Rubio-Lee Isn't Great
By David Henderson
Co-blogger Scott Sumner, over at his TheMoneyIllusion blog, has a post titled “Rubio-Lee is great, so why not make it even greater?”
I don’t agree that Rubio-Lee is great. It has many good features and Scott has listed pretty much all of them, so I won’t repeat them here. It has a feature, that I’ll mention shortly, that is a major negative. Also, however great or not great Rubio-Lee is, the one major addition that Scott proposes would lower the level of greatness. Scott proposes a stiff 50 percent marginal tax rate on all taxable income over $250,000 for single people and $500,000 for married people. That’s a large increase from the current top rate of 43.4 percent. In fact, it’s a 15 percent increase.
Scott argues that Rubio-Lee essentially changes the federal income tax into a progressive consumption tax, and he’s basically right. But even for a consumption tax, 50% is pretty high.
If Scott Sumner’s change to the Rubio-Lee proposal were adopted, the highest-income people in California, where I live, would pay a 50% marginal tax rate on their labor income to the feds and a 13.3% marginal rate to the state government. That’s 63.3%. And remember that the 13.3% paid to the state government isn’t a deductible expense under Rubio-Lee. (I’m not objecting on this last one: I agree with both Scott and Senators Rubio and Lee that state taxes should not be deductible.)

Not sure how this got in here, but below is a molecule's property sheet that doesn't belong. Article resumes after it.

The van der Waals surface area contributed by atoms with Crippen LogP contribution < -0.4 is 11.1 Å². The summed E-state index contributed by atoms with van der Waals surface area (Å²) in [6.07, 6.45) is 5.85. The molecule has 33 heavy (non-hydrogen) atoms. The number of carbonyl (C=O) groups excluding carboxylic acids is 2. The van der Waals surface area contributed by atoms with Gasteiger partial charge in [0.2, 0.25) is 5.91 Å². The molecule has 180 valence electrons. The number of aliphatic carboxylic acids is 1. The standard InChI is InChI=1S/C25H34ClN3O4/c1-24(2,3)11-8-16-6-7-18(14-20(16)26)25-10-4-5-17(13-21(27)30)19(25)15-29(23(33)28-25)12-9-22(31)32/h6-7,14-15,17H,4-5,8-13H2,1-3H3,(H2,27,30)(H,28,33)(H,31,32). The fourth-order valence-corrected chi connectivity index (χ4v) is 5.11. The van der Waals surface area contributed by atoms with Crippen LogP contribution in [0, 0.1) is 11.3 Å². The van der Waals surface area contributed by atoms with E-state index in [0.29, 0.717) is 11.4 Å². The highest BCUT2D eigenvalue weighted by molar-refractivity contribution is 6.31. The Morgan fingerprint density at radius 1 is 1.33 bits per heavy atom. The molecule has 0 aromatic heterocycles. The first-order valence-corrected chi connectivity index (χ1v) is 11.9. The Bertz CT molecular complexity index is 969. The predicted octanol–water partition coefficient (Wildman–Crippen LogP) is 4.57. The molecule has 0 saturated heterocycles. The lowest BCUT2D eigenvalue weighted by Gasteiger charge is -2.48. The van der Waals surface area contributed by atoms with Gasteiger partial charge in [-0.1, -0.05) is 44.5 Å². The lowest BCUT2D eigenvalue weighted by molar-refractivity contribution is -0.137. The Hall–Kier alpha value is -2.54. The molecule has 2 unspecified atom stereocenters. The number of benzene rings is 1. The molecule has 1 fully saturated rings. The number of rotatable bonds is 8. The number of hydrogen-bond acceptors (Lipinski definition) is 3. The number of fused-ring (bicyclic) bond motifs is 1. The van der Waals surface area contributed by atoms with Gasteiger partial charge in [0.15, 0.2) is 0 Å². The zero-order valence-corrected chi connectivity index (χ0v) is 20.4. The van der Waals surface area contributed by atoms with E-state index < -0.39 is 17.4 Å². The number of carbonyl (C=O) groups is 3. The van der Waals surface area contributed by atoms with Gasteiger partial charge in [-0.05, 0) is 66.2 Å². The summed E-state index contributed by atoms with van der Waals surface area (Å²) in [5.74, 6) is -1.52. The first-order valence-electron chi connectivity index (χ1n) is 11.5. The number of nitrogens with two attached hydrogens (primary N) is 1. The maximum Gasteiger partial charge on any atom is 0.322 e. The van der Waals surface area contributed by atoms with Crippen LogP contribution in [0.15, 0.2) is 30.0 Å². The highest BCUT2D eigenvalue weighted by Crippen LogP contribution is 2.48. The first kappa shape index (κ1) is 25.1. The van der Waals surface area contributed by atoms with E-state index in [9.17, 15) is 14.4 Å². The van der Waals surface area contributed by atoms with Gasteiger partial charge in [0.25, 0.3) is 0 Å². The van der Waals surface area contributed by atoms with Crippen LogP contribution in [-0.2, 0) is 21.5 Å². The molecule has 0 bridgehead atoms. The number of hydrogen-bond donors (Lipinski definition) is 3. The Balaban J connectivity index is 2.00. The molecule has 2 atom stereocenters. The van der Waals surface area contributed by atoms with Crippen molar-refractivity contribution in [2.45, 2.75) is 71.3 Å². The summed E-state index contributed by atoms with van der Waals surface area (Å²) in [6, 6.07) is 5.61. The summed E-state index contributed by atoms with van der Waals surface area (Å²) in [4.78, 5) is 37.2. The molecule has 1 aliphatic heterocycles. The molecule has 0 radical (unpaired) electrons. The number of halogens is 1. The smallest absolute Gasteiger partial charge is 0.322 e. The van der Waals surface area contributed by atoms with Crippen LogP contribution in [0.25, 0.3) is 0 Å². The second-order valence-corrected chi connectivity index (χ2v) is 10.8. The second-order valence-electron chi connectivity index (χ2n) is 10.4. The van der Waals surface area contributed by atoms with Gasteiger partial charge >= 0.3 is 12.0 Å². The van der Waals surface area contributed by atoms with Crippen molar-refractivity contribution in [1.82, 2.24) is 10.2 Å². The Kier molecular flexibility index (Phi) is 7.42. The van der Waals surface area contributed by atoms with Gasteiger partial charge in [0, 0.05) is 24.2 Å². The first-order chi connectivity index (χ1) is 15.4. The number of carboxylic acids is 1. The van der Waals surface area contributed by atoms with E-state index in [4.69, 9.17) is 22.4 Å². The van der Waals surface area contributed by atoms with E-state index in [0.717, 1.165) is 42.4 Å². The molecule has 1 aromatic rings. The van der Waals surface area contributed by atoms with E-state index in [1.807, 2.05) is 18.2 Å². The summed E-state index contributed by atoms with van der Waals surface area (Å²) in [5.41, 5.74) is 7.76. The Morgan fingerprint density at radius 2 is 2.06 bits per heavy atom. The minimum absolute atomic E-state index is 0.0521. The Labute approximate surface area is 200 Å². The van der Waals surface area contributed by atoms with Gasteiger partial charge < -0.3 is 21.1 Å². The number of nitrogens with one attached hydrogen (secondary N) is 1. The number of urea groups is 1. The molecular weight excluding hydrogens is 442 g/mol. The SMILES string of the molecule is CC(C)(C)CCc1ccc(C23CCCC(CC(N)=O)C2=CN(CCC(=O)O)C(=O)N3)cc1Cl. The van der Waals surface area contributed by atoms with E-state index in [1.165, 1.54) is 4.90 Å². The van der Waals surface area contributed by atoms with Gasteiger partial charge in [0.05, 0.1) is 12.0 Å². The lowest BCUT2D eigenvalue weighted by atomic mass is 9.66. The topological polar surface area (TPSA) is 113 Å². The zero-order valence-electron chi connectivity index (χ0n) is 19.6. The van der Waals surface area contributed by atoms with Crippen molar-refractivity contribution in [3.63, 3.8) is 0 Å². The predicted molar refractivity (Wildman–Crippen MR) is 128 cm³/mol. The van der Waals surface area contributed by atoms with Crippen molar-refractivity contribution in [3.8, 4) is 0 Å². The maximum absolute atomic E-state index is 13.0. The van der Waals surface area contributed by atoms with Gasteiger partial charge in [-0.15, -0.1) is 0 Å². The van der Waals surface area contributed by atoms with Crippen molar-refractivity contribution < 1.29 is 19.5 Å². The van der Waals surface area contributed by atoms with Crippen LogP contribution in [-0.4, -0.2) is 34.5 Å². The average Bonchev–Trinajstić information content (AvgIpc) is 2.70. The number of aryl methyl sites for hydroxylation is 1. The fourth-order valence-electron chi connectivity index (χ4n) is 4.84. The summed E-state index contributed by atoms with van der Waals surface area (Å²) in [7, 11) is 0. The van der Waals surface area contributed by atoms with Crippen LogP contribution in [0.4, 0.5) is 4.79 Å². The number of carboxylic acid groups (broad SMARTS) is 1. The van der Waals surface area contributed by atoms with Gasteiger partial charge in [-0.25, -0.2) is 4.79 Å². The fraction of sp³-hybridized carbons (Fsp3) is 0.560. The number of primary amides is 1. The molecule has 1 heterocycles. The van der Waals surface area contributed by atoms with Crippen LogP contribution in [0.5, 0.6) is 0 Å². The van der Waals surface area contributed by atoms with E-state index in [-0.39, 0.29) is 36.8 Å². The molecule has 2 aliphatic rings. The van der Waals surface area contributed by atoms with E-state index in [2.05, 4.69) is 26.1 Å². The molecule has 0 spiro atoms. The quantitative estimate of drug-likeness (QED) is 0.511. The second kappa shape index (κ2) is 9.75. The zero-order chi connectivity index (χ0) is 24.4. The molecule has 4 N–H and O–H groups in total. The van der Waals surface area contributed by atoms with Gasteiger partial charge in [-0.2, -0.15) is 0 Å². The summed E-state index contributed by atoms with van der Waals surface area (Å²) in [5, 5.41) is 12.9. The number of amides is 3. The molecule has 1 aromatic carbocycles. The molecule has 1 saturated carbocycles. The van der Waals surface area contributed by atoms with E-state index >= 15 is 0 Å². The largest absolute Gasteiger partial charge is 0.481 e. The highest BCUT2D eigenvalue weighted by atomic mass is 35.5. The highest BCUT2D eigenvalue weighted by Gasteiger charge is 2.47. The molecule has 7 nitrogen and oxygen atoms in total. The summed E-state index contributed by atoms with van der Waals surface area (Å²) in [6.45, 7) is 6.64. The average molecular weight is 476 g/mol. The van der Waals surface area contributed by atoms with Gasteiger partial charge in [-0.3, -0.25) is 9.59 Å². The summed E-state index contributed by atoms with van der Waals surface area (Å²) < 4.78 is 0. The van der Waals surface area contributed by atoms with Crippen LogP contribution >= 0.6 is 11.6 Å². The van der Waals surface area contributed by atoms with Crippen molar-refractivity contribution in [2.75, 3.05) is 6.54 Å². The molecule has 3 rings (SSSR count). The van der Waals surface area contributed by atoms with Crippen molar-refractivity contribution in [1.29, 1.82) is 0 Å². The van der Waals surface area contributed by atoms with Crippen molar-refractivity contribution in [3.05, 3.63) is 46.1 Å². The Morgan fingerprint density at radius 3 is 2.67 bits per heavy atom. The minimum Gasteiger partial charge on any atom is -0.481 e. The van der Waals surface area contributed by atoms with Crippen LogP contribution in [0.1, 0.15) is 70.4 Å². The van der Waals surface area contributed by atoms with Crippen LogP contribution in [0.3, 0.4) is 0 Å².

Unfortunately, Scott didn’t mention the worst aspect of Rubio-Lee: the huge tax credits.
Here’s what I thought Scott was going to say when I read the title of his post: a way to dramatically improve Rubio-Lee would be to have the two marginal tax rates both be lower (drop them from 15% and 35% to, say, 12% and 30%) but make up for the revenue loss from that reduction in rates by eliminating the high tax credits they propose and replacing them with tax deductions. For example, under Rubio-Lee, a married couple with 4 children would get a tax credit of $14,000–$4,000 for the couple and $2,500 for each of the 4 children. If that couple made $100,000 in wage income, the family would compute a $20,000 liability but then offset this with a $14,000 tax credit, for a net tax liability to the feds of only $6,000. I say “only” not because I think they should pay more but because, given what the various players, including Rubio and Lee, want the feds to raise in revenue, this is too small a number. So, for example, if Rubio and Lee proposed instead replacing tax credits with somewhat higher tax deductions for singles, couples, and children, there would not be as much of a revenue loss to the feds and they could have marginal tax rates be a few percentage points lower, as I mentioned above.
The big problem with tax credits is that they change literally no marginal tax rates. Tax deductions, on the other hand, would reduce marginal tax rates for at least a few people.